Tuesday, May 13, 2014

Day 1680 - Naplan and Dyslexia

Here we go again ... NAPLAN testing

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A couple of years ago I wrote about NAPLAN and the pressure our book-based learning and testing system puts on children whose strengths lie outside of their ability to read.  It's definitely not a true indication of the academic level of children with dyslexia. Today as Darby heads off for his year 5 NAPLAN tests I would like to chat about it again.  This time not to complain or feel frustrated, but to explain how we handle it in our house and explain why I won't withdraw Darby from the testing.

Firstly we put no pressure on Darby in the lead up to the tests.  For him it's just another day at school.  Sure we'll buy the practise books and weave them into his home learning, but not because we want to pressure him to get a good result ... but rather so that he feels confident and at home with the actual testing process. Plus it helps us feel confident he actually DOES know his work.  He just can't read or write about it.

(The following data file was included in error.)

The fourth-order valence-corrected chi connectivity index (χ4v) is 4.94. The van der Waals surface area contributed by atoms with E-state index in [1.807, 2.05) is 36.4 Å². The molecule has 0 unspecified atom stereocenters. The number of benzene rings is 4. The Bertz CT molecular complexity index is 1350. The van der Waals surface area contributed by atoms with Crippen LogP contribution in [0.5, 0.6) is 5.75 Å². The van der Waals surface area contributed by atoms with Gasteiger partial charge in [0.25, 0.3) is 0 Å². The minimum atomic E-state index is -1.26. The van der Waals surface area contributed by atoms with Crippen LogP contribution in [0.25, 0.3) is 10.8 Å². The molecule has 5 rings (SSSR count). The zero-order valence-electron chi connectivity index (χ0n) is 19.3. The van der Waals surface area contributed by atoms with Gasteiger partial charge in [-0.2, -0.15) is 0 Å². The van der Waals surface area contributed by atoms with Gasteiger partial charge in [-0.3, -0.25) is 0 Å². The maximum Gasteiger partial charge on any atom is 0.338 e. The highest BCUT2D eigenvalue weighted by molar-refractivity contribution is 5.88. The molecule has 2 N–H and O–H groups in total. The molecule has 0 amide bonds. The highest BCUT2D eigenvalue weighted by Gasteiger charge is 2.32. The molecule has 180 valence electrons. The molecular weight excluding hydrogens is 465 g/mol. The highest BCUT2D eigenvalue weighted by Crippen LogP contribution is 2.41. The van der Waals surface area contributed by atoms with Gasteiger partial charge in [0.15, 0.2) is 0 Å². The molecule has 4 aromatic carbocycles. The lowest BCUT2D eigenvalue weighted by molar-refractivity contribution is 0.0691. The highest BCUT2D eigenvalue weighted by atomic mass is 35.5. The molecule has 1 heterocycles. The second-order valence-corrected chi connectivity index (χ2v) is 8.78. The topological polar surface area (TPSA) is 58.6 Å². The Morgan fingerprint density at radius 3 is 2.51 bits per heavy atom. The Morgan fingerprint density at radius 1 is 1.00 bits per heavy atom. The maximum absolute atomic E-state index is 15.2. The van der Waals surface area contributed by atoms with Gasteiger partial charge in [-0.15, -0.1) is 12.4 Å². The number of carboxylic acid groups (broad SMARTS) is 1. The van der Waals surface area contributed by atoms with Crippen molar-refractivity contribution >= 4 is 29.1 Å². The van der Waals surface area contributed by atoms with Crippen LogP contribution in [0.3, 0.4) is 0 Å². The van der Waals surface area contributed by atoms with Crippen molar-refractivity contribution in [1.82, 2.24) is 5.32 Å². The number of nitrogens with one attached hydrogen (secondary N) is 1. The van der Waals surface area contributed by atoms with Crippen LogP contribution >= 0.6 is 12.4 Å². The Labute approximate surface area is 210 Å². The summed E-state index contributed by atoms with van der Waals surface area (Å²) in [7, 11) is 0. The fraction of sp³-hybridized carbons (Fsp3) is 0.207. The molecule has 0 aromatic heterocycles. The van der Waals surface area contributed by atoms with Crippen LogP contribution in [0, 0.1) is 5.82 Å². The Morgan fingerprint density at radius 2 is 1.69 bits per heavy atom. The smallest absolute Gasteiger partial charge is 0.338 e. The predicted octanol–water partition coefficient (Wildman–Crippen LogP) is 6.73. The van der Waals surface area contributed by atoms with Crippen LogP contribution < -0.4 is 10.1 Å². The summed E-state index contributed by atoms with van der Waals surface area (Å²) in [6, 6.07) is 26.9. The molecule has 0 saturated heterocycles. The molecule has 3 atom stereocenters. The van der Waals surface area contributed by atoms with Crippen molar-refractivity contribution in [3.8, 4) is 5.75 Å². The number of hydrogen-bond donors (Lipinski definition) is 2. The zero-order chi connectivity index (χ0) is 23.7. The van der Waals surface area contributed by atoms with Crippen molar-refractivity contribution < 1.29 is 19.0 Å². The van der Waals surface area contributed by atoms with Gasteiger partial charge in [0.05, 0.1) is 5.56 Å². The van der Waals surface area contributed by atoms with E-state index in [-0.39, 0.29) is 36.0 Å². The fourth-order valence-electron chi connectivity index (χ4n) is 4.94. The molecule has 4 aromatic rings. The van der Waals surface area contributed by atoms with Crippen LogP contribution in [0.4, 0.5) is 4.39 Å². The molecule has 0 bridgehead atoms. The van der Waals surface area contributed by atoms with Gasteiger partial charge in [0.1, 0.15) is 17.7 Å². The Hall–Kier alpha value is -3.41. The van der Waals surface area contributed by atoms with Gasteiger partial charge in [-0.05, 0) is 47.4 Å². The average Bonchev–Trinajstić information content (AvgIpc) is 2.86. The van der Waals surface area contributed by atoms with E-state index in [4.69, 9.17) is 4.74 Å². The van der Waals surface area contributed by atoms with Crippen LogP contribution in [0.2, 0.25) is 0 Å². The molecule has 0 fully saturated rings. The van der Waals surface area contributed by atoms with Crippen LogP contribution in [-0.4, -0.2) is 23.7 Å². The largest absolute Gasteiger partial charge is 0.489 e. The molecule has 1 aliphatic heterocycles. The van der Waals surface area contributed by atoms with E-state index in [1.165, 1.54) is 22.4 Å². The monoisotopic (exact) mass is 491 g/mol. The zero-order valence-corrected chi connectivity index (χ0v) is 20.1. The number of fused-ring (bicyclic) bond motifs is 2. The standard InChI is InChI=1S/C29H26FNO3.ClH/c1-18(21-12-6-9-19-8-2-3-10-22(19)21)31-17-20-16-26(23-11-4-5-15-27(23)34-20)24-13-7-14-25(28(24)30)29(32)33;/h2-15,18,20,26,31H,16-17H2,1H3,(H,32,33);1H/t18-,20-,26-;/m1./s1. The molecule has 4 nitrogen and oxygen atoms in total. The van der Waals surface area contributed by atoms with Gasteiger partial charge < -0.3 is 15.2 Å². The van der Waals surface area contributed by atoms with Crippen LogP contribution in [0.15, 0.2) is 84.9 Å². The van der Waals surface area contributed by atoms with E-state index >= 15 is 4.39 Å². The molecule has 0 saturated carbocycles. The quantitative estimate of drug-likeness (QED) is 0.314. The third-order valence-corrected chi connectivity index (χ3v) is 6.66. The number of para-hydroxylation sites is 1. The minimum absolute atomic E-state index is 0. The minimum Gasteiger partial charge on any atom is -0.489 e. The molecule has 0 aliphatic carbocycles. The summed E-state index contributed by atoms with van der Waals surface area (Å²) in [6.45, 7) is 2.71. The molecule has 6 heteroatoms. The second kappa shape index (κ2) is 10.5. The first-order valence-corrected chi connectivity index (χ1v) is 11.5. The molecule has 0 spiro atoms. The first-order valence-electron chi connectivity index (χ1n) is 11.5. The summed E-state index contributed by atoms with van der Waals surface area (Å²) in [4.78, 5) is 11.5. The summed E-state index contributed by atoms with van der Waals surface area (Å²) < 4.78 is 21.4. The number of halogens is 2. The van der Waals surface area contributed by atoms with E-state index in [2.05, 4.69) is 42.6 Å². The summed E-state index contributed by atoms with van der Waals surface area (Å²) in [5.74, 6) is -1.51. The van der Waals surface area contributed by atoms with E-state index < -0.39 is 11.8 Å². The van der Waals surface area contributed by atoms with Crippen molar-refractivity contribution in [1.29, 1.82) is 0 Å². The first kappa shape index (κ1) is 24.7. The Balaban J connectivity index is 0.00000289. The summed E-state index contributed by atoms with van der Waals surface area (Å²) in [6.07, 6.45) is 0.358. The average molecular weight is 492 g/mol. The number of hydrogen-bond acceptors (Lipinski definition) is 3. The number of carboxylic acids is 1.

Secondly we highlight his strengths in the lead up to NAPLAN week.  We talk about his physical abilities, his clever insights, we commend him on his story telling and we acknowledge his sense of humour.  

Then we tell him to just be the best that he can be.  We don't care what the test results show because we know where his strengths lie and we don't need a test to tell us that.  We just want him to approach it with a good attitude knowing that NAPLAN testing doesn't define who he is.

In the lead up to NAPLAN I meet with his teacher and his learning support coordinator to chat about the pros and cons of Darby actually sitting the test and whether or not we allow him to have a reader.  This year we have chosen not to do anything that is different than the other children.  We've decided to just let Darby do the tests just like everyone else. Why?  Because this is his reality and learning resilience in his reality is as much a part of life as achieving results.